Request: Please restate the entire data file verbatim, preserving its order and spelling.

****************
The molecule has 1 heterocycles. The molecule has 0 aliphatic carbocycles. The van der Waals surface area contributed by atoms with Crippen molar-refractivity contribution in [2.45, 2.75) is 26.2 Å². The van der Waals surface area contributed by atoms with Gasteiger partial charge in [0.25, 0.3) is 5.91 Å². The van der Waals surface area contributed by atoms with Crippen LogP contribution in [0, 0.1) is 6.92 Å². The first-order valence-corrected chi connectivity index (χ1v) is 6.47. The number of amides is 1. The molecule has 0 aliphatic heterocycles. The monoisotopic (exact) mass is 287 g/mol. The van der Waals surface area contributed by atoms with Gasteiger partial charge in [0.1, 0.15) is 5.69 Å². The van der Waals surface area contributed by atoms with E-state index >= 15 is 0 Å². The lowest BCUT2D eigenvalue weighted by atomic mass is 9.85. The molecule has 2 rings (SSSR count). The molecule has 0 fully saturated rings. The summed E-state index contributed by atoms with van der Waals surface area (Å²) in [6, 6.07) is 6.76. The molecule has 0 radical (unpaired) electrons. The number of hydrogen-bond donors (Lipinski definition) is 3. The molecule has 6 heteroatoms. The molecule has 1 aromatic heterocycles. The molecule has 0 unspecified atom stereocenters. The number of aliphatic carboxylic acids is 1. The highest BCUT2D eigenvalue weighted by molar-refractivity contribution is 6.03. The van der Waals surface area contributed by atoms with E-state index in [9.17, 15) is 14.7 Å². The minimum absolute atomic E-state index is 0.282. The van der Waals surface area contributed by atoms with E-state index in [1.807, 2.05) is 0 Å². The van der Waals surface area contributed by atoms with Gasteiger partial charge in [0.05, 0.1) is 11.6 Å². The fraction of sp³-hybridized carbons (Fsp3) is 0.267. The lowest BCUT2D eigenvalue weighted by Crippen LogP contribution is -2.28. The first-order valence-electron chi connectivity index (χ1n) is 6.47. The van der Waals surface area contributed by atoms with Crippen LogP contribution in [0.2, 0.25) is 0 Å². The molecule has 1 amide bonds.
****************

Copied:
The molecule has 1 heterocycles. The molecule has 0 aliphatic carbocycles. The van der Waals surface area contributed by atoms with Crippen molar-refractivity contribution in [2.45, 2.75) is 26.2 Å². The van der Waals surface area contributed by atoms with Gasteiger partial charge in [0.25, 0.3) is 5.91 Å². The van der Waals surface area contributed by atoms with Crippen LogP contribution in [0, 0.1) is 6.92 Å². The first-order valence-corrected chi connectivity index (χ1v) is 6.47. The number of amides is 1. The molecule has 0 aliphatic heterocycles. The monoisotopic (exact) mass is 287 g/mol. The van der Waals surface area contributed by atoms with Gasteiger partial charge in [0.1, 0.15) is 5.69 Å². The van der Waals surface area contributed by atoms with E-state index >= 15 is 0 Å². The lowest BCUT2D eigenvalue weighted by atomic mass is 9.85. The molecule has 2 rings (SSSR count). The molecule has 0 fully saturated rings. The summed E-state index contributed by atoms with van der Waals surface area (Å²) in [6, 6.07) is 6.76. The molecule has 0 radical (unpaired) electrons. The number of hydrogen-bond donors (Lipinski definition) is 3. The molecule has 6 heteroatoms. The molecule has 1 aromatic heterocycles. The molecule has 0 unspecified atom stereocenters. The number of aliphatic carboxylic acids is 1. The highest BCUT2D eigenvalue weighted by molar-refractivity contribution is 6.03. The van der Waals surface area contributed by atoms with E-state index in [9.17, 15) is 14.7 Å². The minimum absolute atomic E-state index is 0.282. The van der Waals surface area contributed by atoms with E-state index in [1.807, 2.05) is 0 Å². The van der Waals surface area contributed by atoms with Gasteiger partial charge in [0.05, 0.1) is 11.6 Å². The fraction of sp³-hybridized carbons (Fsp3) is 0.267. The lowest BCUT2D eigenvalue weighted by Crippen LogP contribution is -2.28. The first-order valence-electron chi connectivity index (χ1n) is 6.47. The van der Waals surface area contributed by atoms with Crippen LogP contribution in [0.2, 0.25) is 0 Å². The molecule has 1 amide bonds.